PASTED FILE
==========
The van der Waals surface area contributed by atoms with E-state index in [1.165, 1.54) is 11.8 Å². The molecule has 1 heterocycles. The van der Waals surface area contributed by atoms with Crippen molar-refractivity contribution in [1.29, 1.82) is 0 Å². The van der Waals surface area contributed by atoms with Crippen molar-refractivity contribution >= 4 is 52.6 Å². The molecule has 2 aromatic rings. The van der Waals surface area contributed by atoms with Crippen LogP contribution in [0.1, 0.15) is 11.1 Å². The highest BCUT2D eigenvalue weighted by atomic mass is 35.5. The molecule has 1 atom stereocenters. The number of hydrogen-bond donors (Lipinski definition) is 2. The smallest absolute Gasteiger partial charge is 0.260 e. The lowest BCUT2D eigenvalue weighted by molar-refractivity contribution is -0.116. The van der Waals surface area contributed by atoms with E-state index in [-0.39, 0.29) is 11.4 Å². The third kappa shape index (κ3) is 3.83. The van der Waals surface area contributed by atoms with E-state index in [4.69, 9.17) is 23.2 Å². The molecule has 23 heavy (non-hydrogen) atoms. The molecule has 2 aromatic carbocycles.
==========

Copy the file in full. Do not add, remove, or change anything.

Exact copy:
The van der Waals surface area contributed by atoms with E-state index in [1.165, 1.54) is 11.8 Å². The molecule has 1 heterocycles. The van der Waals surface area contributed by atoms with Crippen molar-refractivity contribution in [1.29, 1.82) is 0 Å². The van der Waals surface area contributed by atoms with Crippen molar-refractivity contribution >= 4 is 52.6 Å². The molecule has 2 aromatic rings. The van der Waals surface area contributed by atoms with Crippen LogP contribution in [0.1, 0.15) is 11.1 Å². The highest BCUT2D eigenvalue weighted by atomic mass is 35.5. The molecule has 1 atom stereocenters. The number of hydrogen-bond donors (Lipinski definition) is 2. The smallest absolute Gasteiger partial charge is 0.260 e. The lowest BCUT2D eigenvalue weighted by molar-refractivity contribution is -0.116. The van der Waals surface area contributed by atoms with E-state index in [-0.39, 0.29) is 11.4 Å². The third kappa shape index (κ3) is 3.83. The van der Waals surface area contributed by atoms with E-state index in [4.69, 9.17) is 23.2 Å². The molecule has 23 heavy (non-hydrogen) atoms. The molecule has 2 aromatic carbocycles.